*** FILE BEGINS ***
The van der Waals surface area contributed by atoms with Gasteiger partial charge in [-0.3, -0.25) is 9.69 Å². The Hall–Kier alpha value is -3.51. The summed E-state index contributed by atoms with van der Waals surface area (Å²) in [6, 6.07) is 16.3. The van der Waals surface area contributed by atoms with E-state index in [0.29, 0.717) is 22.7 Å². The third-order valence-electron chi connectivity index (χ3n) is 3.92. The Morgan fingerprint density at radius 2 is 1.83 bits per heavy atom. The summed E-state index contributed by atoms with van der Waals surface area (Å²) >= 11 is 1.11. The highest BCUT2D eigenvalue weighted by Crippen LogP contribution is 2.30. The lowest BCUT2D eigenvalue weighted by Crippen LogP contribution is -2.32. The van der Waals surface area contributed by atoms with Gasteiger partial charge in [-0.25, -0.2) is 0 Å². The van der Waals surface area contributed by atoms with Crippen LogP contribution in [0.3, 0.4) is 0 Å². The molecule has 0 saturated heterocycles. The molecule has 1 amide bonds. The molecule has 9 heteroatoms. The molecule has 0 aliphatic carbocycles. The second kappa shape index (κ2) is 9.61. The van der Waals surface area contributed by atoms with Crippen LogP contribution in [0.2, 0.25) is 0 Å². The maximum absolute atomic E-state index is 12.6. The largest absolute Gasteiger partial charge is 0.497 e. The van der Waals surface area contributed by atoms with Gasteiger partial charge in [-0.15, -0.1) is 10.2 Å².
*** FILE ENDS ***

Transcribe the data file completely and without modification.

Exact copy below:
The van der Waals surface area contributed by atoms with Gasteiger partial charge in [-0.3, -0.25) is 9.69 Å². The Hall–Kier alpha value is -3.51. The summed E-state index contributed by atoms with van der Waals surface area (Å²) in [6, 6.07) is 16.3. The van der Waals surface area contributed by atoms with E-state index in [0.29, 0.717) is 22.7 Å². The third-order valence-electron chi connectivity index (χ3n) is 3.92. The Morgan fingerprint density at radius 2 is 1.83 bits per heavy atom. The summed E-state index contributed by atoms with van der Waals surface area (Å²) >= 11 is 1.11. The highest BCUT2D eigenvalue weighted by Crippen LogP contribution is 2.30. The lowest BCUT2D eigenvalue weighted by Crippen LogP contribution is -2.32. The van der Waals surface area contributed by atoms with Gasteiger partial charge in [-0.25, -0.2) is 0 Å². The van der Waals surface area contributed by atoms with Crippen LogP contribution in [0.3, 0.4) is 0 Å². The molecule has 0 saturated heterocycles. The molecule has 1 amide bonds. The molecule has 9 heteroatoms. The molecule has 0 aliphatic carbocycles. The second kappa shape index (κ2) is 9.61. The van der Waals surface area contributed by atoms with Crippen LogP contribution in [0.2, 0.25) is 0 Å². The maximum absolute atomic E-state index is 12.6. The largest absolute Gasteiger partial charge is 0.497 e. The van der Waals surface area contributed by atoms with Gasteiger partial charge in [-0.15, -0.1) is 10.2 Å².